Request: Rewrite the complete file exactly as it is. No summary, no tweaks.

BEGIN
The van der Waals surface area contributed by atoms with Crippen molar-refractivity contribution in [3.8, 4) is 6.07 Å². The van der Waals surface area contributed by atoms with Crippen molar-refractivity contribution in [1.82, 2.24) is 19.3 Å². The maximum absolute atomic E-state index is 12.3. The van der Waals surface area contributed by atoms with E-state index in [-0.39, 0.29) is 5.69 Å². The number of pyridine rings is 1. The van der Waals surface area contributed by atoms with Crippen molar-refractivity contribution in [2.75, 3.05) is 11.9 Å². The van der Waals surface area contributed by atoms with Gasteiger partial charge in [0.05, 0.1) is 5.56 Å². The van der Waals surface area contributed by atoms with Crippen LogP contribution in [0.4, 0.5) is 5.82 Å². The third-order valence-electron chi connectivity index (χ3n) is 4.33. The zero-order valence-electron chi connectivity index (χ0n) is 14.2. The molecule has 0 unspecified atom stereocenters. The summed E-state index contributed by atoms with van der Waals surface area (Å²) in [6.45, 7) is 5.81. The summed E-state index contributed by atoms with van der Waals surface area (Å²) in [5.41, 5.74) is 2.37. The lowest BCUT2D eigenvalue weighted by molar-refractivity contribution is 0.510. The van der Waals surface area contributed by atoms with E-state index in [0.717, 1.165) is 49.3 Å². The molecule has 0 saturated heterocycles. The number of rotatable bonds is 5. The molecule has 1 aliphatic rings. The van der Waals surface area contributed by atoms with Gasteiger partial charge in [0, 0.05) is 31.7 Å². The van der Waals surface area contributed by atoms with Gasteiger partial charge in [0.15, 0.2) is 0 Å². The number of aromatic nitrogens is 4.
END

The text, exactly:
The van der Waals surface area contributed by atoms with Crippen molar-refractivity contribution in [3.8, 4) is 6.07 Å². The van der Waals surface area contributed by atoms with Crippen molar-refractivity contribution in [1.82, 2.24) is 19.3 Å². The maximum absolute atomic E-state index is 12.3. The van der Waals surface area contributed by atoms with E-state index in [-0.39, 0.29) is 5.69 Å². The number of pyridine rings is 1. The van der Waals surface area contributed by atoms with Crippen molar-refractivity contribution in [2.75, 3.05) is 11.9 Å². The van der Waals surface area contributed by atoms with Gasteiger partial charge in [0.05, 0.1) is 5.56 Å². The van der Waals surface area contributed by atoms with Crippen LogP contribution in [0.4, 0.5) is 5.82 Å². The third-order valence-electron chi connectivity index (χ3n) is 4.33. The zero-order valence-electron chi connectivity index (χ0n) is 14.2. The molecule has 0 unspecified atom stereocenters. The summed E-state index contributed by atoms with van der Waals surface area (Å²) in [6.45, 7) is 5.81. The summed E-state index contributed by atoms with van der Waals surface area (Å²) in [5.41, 5.74) is 2.37. The lowest BCUT2D eigenvalue weighted by molar-refractivity contribution is 0.510. The van der Waals surface area contributed by atoms with E-state index in [0.717, 1.165) is 49.3 Å². The molecule has 0 saturated heterocycles. The number of rotatable bonds is 5. The molecule has 1 aliphatic rings. The van der Waals surface area contributed by atoms with Gasteiger partial charge in [0, 0.05) is 31.7 Å². The van der Waals surface area contributed by atoms with Gasteiger partial charge in [0.15, 0.2) is 0 Å². The number of aromatic nitrogens is 4.